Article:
Of course, tastes are secondary. It's not a taste-centred mission, but a Christ centred one and for me that means being challenged. Challenged about my relationship with God, challenged about my world, challenged with others about change in our community. Challenged by God's word in Christ!

'Challenged by God's Word'! I can just see it, black leather covered, gilt paged Bible held aloft by the preacher denouncing all the sins of the world, telling us what we must believe, all that mumbo jumbo, leave your mind behind, like the game we used to play as kids: Simon says, 'Do this!', though that, of course, was making fun of the pope.

You don't have to wave the Bible around like that to find God speaking through it. It has been an inspiration to people down through the ages. You don't have to accept everything. Some people find miracles a bit far fetched. Sure, there are bits which belong to another age. Values have changed about people, about women, about children.

Yes, they have. I wish the church would catch up. I still hear God spoken about as if he heads up a medieval kingdom surrounded by people who bow and scrape and all he wants is adulation. And then we wonder why some people behave like that in real life - men especially!

But you know, right at the heart of this precious collection is a very different story. Who gets crowned a king? Jesus who lived a life of compassion! He came not to be served but to serve. That's how he lived. That's what God is like. That feeds my spirit; that changes me.

Then we need to have people who can help us find our way through all these things. We need people to show us where the water is. Otherwise it's a bit of a jungle.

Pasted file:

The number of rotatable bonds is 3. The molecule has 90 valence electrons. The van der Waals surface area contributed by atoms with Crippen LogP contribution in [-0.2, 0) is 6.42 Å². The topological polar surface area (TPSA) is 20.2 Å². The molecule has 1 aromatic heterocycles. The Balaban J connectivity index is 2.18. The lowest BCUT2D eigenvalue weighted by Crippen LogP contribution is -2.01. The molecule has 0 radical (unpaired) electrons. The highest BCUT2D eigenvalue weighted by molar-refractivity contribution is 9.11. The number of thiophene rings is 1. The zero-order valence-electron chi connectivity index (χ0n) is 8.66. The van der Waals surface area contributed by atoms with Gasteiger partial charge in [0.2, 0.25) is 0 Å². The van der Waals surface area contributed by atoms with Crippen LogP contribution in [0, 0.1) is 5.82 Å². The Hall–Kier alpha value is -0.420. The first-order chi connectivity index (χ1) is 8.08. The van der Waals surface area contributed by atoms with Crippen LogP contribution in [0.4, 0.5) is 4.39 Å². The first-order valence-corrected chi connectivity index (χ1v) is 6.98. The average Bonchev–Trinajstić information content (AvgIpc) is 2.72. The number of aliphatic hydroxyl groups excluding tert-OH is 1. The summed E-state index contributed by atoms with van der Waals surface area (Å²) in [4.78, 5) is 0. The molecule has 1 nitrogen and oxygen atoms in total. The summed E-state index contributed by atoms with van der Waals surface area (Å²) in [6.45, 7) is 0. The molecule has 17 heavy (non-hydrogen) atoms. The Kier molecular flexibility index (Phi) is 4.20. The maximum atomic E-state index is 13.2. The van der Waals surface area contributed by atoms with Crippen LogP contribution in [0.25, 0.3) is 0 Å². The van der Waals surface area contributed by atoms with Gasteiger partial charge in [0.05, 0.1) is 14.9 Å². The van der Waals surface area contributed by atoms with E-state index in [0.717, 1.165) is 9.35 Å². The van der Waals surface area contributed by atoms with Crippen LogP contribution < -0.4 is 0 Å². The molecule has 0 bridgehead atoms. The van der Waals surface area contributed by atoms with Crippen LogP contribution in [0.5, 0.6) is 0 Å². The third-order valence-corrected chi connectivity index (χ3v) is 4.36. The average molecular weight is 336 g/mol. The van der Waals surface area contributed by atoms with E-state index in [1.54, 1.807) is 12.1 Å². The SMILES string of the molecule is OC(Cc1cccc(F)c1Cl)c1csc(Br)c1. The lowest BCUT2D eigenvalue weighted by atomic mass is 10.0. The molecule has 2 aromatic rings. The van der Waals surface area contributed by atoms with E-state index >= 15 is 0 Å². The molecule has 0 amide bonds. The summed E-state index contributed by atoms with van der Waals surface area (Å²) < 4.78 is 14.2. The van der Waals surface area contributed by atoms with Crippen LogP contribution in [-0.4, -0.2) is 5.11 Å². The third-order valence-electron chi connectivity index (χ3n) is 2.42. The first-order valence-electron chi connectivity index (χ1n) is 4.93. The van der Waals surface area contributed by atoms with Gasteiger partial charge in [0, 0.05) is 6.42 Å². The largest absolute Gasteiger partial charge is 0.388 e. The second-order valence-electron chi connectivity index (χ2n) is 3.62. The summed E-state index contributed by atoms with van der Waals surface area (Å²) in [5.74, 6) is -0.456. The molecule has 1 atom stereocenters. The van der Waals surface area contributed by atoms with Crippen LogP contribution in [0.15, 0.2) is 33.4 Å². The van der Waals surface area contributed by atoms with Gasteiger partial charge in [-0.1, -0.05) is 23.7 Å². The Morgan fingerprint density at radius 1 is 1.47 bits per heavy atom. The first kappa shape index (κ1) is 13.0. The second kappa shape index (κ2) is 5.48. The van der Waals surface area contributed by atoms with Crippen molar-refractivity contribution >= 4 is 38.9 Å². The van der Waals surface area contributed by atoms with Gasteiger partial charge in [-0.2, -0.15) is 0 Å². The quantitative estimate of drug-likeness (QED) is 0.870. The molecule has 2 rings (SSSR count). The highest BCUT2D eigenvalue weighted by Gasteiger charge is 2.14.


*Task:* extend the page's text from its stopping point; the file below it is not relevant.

Well, I think we can do one better: we can offer bread; we can offer wine. When I eat the bread and drink the wine it's like I am drinking his life into mine.

That's very sensual; I like it. But how do you help other people find their way to the bread and wine? Isn't it usually too much of a ceremony, a bit very odd for someone coming in off the street.

It doesn't have to be ceremonious and it doesn't have to be distanced and formal, but, yes, it is a ceremony. People love ceremonies! The way you do things at football, how you set the table, what you put on when you go out for special occasions. We are inviting people to join in our ancient ceremonies. It doesn't have to be all mumbo jumbo!

I can buy that. It does worry me when some people think mission means taking the mystery out of everything. It would be really awful if we reduced everything to what can be explained, nicely reduced to a sales pitch, packaged for today's consumer!

People love mystery. And surely, God is mystery, a mystery we know and don't know!

But do you really think people want to share it? Come and join us because we don't have all the answers!

We just know Jesus who helps us ask the questions.